Despite successfully completed rehabilitation after injury numerous high performance athletes still suffer recurrent injuries [1] . Hagglund et al. conducted a prospective study in elite football players and identified a two to three times higher re-injury risk after hamstring injury, groin injury and knee joint trauma. Recent reviews suggest higher rates of recurrence and contralateral injuries after anterior cruciate ligament (ACL) rupture as well as injuries of the hamstring and ankle joint [2] [3] . Besides a high risk of recurrent injury, the risk of suffering from overuse by synovitis and osteoarthritis is increasing after ACL injury. This results in early drop-outs of some athletes or an unsuccessful comeback. The current high rates of reinjured athletes are caused by functional deficits like insufficient neuromuscular control and stability [4] [5] [6] . After rehabilitation of lower extremity injuries primarily the aspects of strength, proprioception, symmetries and neuromuscular control as well as static and dynamic stability are not sufficiently developed. This impacts the kinematics as well as the motor control both distal and proximal of the injury and increases the reinjury-risk [3] . However these aspects are not considered to determine the point of time for a Return-to-Play. Decisions are made by looking at predictive healing periods or single tests like the comparison of the isokinetic force of the injured and non-injured extremity [5] [7] . Barely any objective criteria exist in order to ensure a safe and long-term rehabilitation and re-integration into high performance sport for the injured athlete. One of the most important factors which need to be considered when looking at the time for a RTP is the movement quality. In most patients the movement quality is reduced considerably after injury which leads to an increasing risk of reinjury. Insufficient movement quality comes with deviation in movement axis during dynamic movements, non-functional partial movements, or high impact landings [8] [9] . As a foundation towards specific therapeutic movement training the testing of movement quality should be conducted. Until now almost no standardized test for assessing movement quality is established in order to ensure a safe rehabilitation and re-integration into high performance sports by objective criteria.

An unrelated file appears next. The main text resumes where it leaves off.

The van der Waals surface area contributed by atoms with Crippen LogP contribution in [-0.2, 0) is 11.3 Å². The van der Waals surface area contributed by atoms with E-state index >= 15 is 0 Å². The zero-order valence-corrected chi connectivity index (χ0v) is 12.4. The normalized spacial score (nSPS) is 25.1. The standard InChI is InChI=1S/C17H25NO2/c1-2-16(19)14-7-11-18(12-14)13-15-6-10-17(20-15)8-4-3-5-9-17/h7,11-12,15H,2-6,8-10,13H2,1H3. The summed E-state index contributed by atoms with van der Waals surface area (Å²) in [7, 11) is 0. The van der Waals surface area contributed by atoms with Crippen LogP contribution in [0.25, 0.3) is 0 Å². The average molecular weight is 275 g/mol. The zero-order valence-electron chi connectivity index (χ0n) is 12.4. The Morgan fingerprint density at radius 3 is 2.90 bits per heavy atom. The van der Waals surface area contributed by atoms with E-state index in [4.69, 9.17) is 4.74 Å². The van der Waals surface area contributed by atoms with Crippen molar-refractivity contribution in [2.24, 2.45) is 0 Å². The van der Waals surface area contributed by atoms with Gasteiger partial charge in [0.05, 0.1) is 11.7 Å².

2. Testing Methods